TIME Innovation

Five Best Ideas of the Day: October 24

The Aspen Institute is an educational and policy studies organization based in Washington, D.C.

1. Iran’s insidious control of Hezbollah and Russia’s operations inside Ukraine call for a new U.S. strategy to counter unconventional warfare.

By Robert A. Newson in Defense One

2. Criminalizing organ donor compensation endangers lives and fuels an unregulated black market.

By Sigrid Fry-Revere and David Donadio in the New Republic

3. Utility rights-of-way — think power lines and pipelines — can become flourishing wildlife habitats.

By Richard Conniff in Yale Environment 360

4. A unique combination of government support and a strong entrepreneur culture has made D.C. a hub for startups.

By Dena Levitz in 1776 DC

5. For the nations of the South Caucasus, the fate of Ukraine means choosing between Russia and the west comes at a high price.

By Maxim Suchkov in Carnegie Moscow Center Eurasia Outlook

The Aspen Institute is an educational and policy studies organization based in Washington, D.C.

TIME Ideas hosts the world's leading voices, providing commentary and expertise on the most compelling events in news, society, and culture. We welcome outside contributions. To submit a piece, email ideas@time.com.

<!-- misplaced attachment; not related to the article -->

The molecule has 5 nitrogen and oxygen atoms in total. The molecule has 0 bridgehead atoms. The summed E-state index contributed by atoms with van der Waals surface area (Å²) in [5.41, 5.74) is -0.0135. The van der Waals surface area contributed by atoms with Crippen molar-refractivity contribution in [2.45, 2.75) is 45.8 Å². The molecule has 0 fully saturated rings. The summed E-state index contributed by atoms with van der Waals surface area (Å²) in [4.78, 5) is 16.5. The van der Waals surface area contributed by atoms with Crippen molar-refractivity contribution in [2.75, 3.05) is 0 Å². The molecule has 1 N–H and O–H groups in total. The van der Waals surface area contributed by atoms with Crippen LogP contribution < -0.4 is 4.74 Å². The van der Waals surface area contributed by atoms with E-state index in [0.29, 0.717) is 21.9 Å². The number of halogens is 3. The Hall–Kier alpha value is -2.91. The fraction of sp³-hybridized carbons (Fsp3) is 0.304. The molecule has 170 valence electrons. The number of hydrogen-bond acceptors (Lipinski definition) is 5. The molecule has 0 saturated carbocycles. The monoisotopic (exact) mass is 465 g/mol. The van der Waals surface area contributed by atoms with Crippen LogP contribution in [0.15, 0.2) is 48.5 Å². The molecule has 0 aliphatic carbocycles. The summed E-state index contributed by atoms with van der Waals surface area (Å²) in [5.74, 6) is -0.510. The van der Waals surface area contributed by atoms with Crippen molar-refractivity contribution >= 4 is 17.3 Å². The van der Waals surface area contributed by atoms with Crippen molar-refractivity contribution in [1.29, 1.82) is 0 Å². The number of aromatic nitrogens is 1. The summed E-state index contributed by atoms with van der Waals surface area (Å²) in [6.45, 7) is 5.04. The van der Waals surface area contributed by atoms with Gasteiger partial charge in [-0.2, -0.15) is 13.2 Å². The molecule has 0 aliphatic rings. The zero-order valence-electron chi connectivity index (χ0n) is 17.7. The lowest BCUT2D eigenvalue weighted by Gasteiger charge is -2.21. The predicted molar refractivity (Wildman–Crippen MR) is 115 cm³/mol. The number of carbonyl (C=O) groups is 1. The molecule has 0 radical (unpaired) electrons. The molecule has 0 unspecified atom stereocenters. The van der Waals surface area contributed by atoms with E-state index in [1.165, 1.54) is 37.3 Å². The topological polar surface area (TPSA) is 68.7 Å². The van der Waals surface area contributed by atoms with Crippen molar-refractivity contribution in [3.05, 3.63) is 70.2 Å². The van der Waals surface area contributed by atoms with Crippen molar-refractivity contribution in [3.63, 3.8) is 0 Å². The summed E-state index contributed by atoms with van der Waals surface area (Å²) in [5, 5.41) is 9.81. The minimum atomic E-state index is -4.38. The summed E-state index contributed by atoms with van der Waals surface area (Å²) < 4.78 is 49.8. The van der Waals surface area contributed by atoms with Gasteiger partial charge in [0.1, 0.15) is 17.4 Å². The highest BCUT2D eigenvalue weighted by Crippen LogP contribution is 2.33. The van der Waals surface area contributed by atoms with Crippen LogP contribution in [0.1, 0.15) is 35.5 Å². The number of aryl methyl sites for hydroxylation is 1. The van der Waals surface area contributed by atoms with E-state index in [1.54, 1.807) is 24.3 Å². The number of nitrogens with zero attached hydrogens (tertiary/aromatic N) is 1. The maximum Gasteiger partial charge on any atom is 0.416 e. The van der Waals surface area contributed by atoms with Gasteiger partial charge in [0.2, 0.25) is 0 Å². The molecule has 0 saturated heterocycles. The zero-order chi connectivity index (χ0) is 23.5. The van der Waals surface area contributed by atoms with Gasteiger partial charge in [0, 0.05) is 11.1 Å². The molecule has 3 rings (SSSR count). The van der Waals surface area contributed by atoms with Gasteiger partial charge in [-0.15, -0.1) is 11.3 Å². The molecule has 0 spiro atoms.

TIME College Sports

Yet Another Heisman Hopeful Runs Afoul of the NCAA’s Unfair System

Vanderbilt v Georgia
Mike Zarrilli—Getty Images Georgia running back Todd Gurley (right) stiff-arms Torren McGaster of Vanderbilt on October 4, 2014 in Athens, Georgia.

The University of Georgia's Todd Gurley has been suspended after reportedly being accused of accepting money for autographs. What exactly did he do wrong here?

Another year, another Heisman contender’s season interrupted by stupidity.

In 2013, Texas A&M’s Johnny Manziel–then the defending Heisman trophy winner–became embroiled in a cash-for-autographs controversy. The National Collegiate Athletics Association and Texas A&M said “there was no evidence” that Manziel “received money in exchange for autographs,” but Manziel was still suspended, for the first half of A&M’s opener, for an “inadvertent violation regarding the signing of certain autographs.”

The Johnny Football contretemps was a flash point in the longstanding debate about whether college athletes deserve a fairer share of the expanding revenues flowing into college sports. Love him or hate him, why shouldn’t a player who was bringing in millions for Texas A&M be able to receive autograph money if someone wanted to give it to him? What Manziel was allegedly doing was hardly illegal, except in the weird world of college sports.

Turns out, Manziel didn’t get railroaded. After sitting out that first half, he had every opportunity to compete again for the Heisman (though he lost out to Florida State’s Jameis Winston, even after an excellent 2013 season). Looks like University of Georgia running back Todd Gurley won’t be as lucky. Georgia has suspended Gurley indefinitely; SI.com reported that “a person confirmed to Georgia’s compliance office this week he paid Gurley $400 to sign 80 items on campus in Athens, Ga., one day this spring. The person claimed to have a photo and video of Gurley signing the items, but neither the photo nor the video showed money changing hands.”

(MORE: TIME Cover – It’s Time To Pay College Athletes)